If you want proof that big data is a big thing, just look at the jobs pages. Inside, you'll find desperate appeals for statistics-savvy data scientists, and the salaries are often eye-watering.
They're evidence that businesses in the UK and beyond are looking at ways of using the data they already collect – whether that's about customers, their industry or about financial markets – with as much efficiency as possible.
Data is everywhere, it's doubling every two years, and it's fast becoming a business' biggest resource. The digital markers we all create – whether a GPS-tagged photo, check-in on Facebook or a click on a website – could last forever.
So far, we've got about 1.8 zettabytes of data on planet Earth, but it's how we link up, analyse and use all of this data – and much more besides – that's going to completely change our world. And that means business.
Some say that by mastering big data, companies can stop wasting time on useless initiatives and pitches that go nowhere - and increase margins by a whopping 60 per cent.
Even if it's a fraction of that figure, harnessing big data properly can make the difference between a profitable business and a non-starter.
Big data is big money. ABI Research states that global spending on big data by organisations exceeded US$31 billion in 2013, and will reach a staggering US$114 billion in 2018 – and that includes salaries as well as hardware and software.
It's a data-rich, skills-poor environment at present, but the future will be one of increasingly sophisticated hardware and ever-better data analytics that collect, calculate, predict and much more besides.
The iceberg problem
"One of the companies we're working with has 6,670 'icebergs'"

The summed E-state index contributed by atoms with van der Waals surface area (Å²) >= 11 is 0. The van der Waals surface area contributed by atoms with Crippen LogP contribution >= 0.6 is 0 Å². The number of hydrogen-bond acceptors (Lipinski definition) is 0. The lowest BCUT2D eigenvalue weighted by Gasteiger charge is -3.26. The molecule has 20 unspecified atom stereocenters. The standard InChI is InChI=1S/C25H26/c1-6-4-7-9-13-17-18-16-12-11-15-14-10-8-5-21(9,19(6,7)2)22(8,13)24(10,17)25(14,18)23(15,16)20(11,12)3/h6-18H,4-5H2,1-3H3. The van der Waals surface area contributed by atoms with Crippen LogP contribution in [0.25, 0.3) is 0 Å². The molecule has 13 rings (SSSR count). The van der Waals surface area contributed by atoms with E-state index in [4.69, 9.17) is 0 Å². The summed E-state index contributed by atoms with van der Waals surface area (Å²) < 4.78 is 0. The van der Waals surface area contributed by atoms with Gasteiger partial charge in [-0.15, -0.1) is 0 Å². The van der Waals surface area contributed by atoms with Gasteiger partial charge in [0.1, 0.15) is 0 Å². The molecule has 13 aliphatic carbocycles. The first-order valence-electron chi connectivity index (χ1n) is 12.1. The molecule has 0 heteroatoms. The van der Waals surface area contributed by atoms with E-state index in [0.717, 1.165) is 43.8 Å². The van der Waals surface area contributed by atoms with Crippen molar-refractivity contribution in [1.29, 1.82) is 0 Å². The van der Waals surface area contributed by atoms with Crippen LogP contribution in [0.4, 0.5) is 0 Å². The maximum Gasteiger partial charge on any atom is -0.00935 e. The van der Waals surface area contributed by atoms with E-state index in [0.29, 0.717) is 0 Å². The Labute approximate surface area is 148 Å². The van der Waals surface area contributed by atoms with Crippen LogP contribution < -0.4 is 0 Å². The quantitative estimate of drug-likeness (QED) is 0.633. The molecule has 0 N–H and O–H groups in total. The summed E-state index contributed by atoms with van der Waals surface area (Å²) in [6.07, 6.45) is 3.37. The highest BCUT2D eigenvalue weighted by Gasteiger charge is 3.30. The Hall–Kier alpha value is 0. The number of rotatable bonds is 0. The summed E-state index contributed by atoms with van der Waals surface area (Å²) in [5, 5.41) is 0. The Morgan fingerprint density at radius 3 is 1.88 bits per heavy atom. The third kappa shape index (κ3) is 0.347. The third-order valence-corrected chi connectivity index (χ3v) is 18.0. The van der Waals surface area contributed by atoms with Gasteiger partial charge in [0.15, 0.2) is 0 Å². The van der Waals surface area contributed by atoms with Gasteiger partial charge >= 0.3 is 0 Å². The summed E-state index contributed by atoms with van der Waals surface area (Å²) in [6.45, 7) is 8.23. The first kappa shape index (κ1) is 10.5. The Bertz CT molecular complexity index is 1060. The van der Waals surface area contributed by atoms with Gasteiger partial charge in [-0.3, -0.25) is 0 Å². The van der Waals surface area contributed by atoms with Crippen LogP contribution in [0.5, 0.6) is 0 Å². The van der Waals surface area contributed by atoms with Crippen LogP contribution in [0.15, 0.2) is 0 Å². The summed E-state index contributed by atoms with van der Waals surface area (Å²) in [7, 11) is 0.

Unfortunately, big data is scattered. It's estimated that IT departments spend about 70 to 80 per cent of their time maintaining existing systems and databases, largely because there are so many of them.
Separate, created for narrow purposes, and often based on databases that don't talk to each other, it's what's known as 'the iceberg problem', where systems can't exchange big data, which therefore goes untapped.
"One of the companies we're working with has 6,670 'icebergs' used by various arms of the business," says Dr Andrew Sutherland, Senior Vice President of Technology at Oracle EMEA.
"Some are very important, each one was built for a reason, and all had and still have a business case; and they were all built by very clever, experienced people – but each application has been built to fulfil one need, and they use completely different databases."
It's a common problem, but businesses who've invested a lot in such icebergs often don't want to replace them. For a business wanting to embrace big data, that viewpoint represents a false economy.
Petabytes of big data are now flooding in to businesses and a consistent, common platform is required, capable of exchanging data and running apps – whatever their source – using only one stack that can be managed, maintained, recovered and backed up as one.
It's all about consolidation. "Whether you're a police force, a gas extractor or a retailer, there will be areas of your business that you want to be able to do more efficiently or cleverly – and you can only do that if you consolidate and simplify your IT, so you can concentrate on the apps that add value to your business," says Sutherland.
One problem here is that there often exist huge teams of IT consultants whose job it is to specify and commission more icebergs; asking them to give their blessing to using one unified, interoperable system that best takes advantage of big data is like asking turkeys to vote for Christmas.
But if you do get big data into one place, what happens to it next?